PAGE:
(+)-SJ733, a clinical candidate for malaria that acts through ATP4 to induce rapid host-mediated clearance of Plasmodium

Maria Belen Jimenez-Diaz, Daniel Ebert, Yandira Salinas, Anupam Pradhan, Adele M Lehane, Marie-Eve Myrand-Lapierre, Kathleen G O'Loughlin, David Shackleford, Mariana Justino de Almeida, Angela Carrillo, Julie A Clark, Adelaide S M Dennis, Jonathon Diep, Xiaoyan Deng, Sandra Duffy, Aaron N Endsley, Greg Fedewa, Wendyam Armand Guiguemde, Maria G Gomez, Gloria HolbrookJeremy A Horst, Charles C Kim, Jian Liu, Marcus C S Lee, Amy Matheny, Maria Santos Martinez, Gregory E Miller, Ane Rodriguez-Alejandre, Laura M Sanz, Martina Sigal, Natalie J Spillman, Philip D Stein, Zheng Wang, Fangyi Zhu, David Waterson, Spencer Knapp, Anang A Shelat, Vicky M Avery, David A Fidock, Francisco-Javier Gamo, Susan Ann Charman, Jon C Mirsalis, Hongshen Ma, Santiago B Ferrer, Kiaran Kirk, Inigo Angulo-Barturen, Dennis E Kyle, Joseph L de Risi, David M Floyd, R Kiplin Guy

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110 Citations (Scopus)

Abstract

Drug discovery for malaria has been transformed in the last 5 years by the discovery of many new lead compounds identified by phenotypic screening. The process of developing these compounds as drug leads and studying the cellular responses they induce is revealing new targets that regulate key processes in the Plasmodium parasites that cause malaria. We disclose herein that the clinical candidate (+)-SJ733 acts upon one of these targets, ATP4. ATP4 is thought to be a cation-transporting ATPase responsible for maintaining low intracellular Na+ levels in the parasite. Treatment of parasitized erythrocytes with (+)-SJ733 in vitro caused a rapid perturbation of Na+ homeostasis in the parasite. This perturbation was followed by profound physical changes in the infected cells, including increased membrane rigidity and externalization of phosphatidylserine, consistent with eryptosis (erythrocyte suicide) or senescence. These changes are proposed to underpin the rapid (+)-SJ733-induced clearance of parasites seen in vivo. Plasmodium falciparum ATPase 4 (pfatp4) mutations that confer resistance to (+)-SJ733 carry a high fitness cost. The speed with which (+)-SJ733 kills parasites and the high fitness cost associated with resistance-conferring mutations appear to slow and suppress the selection of highly drug-resistant mutants in vivo. Together, our data suggest that inhibitors of PfATP4 have highly attractive features for fast-acting antimalarials to be used in the global eradication campaign.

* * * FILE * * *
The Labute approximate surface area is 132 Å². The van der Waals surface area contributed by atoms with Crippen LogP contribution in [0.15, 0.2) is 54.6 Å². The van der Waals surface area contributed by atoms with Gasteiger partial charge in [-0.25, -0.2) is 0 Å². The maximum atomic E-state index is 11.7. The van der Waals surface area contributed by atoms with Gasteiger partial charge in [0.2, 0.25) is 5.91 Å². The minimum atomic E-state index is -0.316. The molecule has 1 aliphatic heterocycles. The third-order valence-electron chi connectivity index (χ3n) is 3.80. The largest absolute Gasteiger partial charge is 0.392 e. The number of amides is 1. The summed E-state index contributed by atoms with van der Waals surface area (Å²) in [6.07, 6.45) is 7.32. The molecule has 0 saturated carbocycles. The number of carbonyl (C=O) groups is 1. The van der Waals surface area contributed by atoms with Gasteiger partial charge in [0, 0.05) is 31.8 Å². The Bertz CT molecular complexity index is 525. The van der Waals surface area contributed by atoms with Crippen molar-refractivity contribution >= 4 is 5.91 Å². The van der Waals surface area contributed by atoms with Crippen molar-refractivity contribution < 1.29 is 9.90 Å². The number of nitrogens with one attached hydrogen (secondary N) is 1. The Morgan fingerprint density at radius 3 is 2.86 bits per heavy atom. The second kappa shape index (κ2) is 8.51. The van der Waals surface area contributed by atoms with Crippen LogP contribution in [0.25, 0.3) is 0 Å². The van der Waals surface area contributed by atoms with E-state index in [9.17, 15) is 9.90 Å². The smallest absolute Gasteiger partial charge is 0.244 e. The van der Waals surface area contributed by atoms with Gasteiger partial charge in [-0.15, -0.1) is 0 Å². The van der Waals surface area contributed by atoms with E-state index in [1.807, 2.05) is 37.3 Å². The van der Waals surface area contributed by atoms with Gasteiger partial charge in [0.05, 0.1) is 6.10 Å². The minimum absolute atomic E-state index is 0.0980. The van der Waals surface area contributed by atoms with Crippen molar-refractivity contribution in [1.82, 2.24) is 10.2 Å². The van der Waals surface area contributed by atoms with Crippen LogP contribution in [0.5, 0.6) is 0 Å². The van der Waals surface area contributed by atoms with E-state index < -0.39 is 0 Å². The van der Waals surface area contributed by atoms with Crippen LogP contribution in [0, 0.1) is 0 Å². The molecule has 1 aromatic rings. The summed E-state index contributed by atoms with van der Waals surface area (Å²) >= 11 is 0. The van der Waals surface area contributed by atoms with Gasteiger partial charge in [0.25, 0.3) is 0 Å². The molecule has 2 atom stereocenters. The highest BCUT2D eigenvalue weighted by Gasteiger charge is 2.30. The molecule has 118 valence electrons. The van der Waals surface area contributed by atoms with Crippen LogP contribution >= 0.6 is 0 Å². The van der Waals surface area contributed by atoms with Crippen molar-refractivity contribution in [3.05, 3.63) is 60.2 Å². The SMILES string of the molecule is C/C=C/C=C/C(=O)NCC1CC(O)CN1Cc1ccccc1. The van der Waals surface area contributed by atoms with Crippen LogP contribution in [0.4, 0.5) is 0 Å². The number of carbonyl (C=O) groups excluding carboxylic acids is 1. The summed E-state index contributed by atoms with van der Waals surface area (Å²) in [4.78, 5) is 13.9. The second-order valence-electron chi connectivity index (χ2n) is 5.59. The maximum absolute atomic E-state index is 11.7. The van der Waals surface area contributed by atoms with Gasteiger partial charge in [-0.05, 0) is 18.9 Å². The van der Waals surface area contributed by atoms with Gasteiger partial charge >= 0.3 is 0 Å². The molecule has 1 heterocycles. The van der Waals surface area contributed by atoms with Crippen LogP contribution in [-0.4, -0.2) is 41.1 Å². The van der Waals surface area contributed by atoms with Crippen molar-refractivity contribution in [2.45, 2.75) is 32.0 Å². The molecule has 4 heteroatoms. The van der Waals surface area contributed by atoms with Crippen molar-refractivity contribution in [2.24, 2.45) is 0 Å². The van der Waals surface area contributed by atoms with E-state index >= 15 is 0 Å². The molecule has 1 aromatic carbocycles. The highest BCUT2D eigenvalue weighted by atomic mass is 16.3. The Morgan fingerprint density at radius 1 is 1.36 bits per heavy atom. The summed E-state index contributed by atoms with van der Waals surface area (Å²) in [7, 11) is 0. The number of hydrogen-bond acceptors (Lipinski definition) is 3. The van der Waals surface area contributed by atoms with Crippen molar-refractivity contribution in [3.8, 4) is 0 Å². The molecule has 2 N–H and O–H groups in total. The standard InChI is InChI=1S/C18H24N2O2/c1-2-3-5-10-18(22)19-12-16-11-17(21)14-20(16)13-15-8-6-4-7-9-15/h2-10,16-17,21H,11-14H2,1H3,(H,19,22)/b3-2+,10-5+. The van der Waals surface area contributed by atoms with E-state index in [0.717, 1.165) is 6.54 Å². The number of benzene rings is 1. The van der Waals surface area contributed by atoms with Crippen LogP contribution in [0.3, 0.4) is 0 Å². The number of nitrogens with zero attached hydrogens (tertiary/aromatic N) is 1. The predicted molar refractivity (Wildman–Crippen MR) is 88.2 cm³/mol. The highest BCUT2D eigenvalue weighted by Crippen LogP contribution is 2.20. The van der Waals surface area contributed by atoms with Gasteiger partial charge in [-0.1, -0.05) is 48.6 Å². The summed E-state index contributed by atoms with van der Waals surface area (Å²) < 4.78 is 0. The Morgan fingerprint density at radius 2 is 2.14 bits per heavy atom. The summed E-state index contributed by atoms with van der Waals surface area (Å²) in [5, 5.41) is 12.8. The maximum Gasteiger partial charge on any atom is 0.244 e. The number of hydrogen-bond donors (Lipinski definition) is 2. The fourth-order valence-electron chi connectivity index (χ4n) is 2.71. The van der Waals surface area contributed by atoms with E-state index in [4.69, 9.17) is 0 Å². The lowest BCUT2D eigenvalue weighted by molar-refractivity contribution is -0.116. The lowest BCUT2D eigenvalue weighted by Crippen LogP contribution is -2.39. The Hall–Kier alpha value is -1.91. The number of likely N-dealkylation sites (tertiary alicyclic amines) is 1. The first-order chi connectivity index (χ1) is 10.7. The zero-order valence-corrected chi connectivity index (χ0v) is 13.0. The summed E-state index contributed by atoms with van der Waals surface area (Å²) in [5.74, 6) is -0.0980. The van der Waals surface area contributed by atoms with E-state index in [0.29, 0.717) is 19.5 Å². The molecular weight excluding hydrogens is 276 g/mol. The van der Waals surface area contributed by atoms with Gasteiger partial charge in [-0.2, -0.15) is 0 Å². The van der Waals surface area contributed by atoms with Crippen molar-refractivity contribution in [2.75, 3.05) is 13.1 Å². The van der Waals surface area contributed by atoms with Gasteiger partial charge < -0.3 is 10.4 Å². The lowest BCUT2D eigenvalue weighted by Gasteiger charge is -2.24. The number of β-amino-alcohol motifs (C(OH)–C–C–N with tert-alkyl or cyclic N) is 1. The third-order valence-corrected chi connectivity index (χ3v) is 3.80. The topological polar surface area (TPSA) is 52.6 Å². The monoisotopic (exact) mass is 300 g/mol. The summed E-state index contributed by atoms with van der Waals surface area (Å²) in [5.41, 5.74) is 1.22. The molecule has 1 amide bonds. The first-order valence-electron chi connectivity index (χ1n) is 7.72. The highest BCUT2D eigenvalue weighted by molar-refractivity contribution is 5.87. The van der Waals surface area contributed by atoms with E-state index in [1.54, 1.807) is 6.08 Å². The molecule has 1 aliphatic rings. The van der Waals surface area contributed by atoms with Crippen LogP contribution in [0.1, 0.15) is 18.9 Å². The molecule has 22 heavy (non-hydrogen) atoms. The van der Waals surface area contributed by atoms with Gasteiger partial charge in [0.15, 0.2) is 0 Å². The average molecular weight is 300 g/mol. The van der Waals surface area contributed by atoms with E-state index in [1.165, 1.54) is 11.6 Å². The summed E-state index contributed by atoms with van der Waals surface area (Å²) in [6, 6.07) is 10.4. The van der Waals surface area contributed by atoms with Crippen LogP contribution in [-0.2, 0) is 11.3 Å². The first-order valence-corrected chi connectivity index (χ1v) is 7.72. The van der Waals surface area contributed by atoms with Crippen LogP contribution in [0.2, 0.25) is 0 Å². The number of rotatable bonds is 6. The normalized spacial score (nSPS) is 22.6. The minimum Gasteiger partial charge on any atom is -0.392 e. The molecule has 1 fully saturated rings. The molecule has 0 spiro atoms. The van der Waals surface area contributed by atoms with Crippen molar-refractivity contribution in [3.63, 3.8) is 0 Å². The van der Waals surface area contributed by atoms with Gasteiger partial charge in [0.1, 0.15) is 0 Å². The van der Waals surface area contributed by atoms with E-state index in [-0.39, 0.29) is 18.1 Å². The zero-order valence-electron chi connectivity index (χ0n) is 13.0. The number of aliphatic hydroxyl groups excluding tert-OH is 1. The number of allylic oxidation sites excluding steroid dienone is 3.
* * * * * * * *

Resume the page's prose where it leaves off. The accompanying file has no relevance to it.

Original languageEnglish
Pages (from-to)e5455 - e5462
Number of pages8
JournalProceedings of the National Academy of Sciences of the United States of America
Volume111
Issue number50
DOIs
Publication statusPublished - 2014

Cite this

Jimenez-Diaz, M. B., Ebert, D., Salinas, Y., Pradhan, A., Lehane, A. M., Myrand-Lapierre, M-E., O'Loughlin, K. G., Shackleford, D., Justino de Almeida, M., Carrillo, A., Clark, J. A., Dennis, A. S. M., Diep, J., Deng, X., Duffy, S., Endsley, A. N., Fedewa, G., Guiguemde, W. A., Gomez, M. G., ... Guy, R. K. (2014). (+)-SJ733, a clinical candidate for malaria that acts through ATP4 to induce rapid host-mediated clearance of Plasmodium. Proceedings of the National Academy of Sciences of the United States of America, 111(50), e5455 - e5462. https://doi.org/10.1073/pnas.1414221111